Bree Rosenblum's Global Change Biology provides a comprehensive introduction to the field of Global Change Biology and a roadmap for structuring Global Change Biology courses, a burgeoning field of biological study. The first of its kind, Rosenblum goes beyond the narrow focus of existing texts, which tend to focus on climate only, by offering a conceptionally integrated approach to understanding how humans have impacted life on Earth. The textbook guides students to think about change across spatial and temporal scales and fills a unique niche of integrating ecological and evolutionary perspectives throughout.
The conceptual arc of the textbook is organized around four fundamental learning objectives that traverse the past, present, and future. Students will explore: a) the complex history of planetary change, b) the impact of contemporary stressors across biological levels, biomes, and the tree of life, c) the dynamic interactions and responses of living systems to planetary change, and d) the opportunities for maintaining resilient ecosystems in a changing world. Enrichment features include Core Concepts boxes reviewing foundational material, Meet the Data boxes providing direct experience interpreting global change biology data, and Taking a Closer Look providing an opportunity to evaluate multifaceted biological responses in complex systems. Pre- and post- assessment tools like The Blank Page and reflection questions throughout, encourage students to reflect, self-assess, and deepen their learning.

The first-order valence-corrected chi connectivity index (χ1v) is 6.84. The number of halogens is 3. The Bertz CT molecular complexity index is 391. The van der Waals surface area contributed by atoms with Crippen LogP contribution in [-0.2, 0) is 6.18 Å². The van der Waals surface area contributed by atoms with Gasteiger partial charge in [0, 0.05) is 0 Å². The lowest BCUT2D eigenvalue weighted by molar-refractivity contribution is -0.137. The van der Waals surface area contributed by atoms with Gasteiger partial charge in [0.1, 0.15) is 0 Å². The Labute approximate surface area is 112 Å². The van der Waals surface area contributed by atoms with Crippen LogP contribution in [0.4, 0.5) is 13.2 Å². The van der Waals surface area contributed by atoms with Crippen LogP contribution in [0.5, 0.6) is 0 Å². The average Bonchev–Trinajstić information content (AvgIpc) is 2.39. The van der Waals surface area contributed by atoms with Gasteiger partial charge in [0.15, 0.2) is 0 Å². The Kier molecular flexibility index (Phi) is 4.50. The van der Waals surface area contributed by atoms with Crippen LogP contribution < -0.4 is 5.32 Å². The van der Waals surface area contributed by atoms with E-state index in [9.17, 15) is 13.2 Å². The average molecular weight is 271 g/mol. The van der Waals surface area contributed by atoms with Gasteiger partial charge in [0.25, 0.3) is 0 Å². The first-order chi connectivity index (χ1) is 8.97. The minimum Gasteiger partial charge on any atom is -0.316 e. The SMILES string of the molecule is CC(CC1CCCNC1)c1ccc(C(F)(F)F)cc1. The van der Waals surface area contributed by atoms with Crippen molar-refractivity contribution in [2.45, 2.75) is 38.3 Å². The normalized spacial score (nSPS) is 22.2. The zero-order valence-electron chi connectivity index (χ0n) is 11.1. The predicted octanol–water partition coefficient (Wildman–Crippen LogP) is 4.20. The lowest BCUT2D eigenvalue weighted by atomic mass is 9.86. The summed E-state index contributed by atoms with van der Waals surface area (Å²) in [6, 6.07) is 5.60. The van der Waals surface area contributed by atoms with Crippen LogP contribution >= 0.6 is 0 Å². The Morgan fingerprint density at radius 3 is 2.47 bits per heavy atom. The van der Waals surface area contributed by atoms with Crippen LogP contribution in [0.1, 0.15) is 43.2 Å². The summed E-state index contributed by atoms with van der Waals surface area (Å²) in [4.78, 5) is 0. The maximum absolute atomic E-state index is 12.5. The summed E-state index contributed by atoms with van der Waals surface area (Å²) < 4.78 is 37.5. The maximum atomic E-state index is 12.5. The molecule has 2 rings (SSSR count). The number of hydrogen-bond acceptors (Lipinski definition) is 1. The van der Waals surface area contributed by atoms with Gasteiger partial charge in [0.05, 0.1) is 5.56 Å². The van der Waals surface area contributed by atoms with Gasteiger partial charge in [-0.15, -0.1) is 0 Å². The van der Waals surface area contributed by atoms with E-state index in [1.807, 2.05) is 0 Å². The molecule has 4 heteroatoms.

The primary intended audience for Global Change Biology is upper division undergraduate students who are ready to apply key concepts in ecology and evolution to the Global Change Biology theme area and develop a more analytical and integrative skill set as scientists. However, the textbook has crossover power to engage other audiences and provide a roadmap for developing courses to inform and inspire students about the study of life on a rapidly changing planet.
Erica Bree Rosenblum is currently an Associate Professor of Global Change Biology at UC Berkeley in the Department of Environmental Science, Policy and Management. She received her B.A. from Brown University and her PhD from UC Berkeley. Bree's research focuses on understanding the biological diversity of our planet. Specifically, she is interested in how new species form and why species are being lost at such an alarming rate in our contemporary world. Her research crosses scales from genes to ecosystems and takes her from deserts to rainforests around the world. Bree's work has been recognized by numerous awards and is featured regularly in the popular and educational press. Bree also provides leadership for several initiatives aimed at transforming higher education and fostering discovery-oriented learning.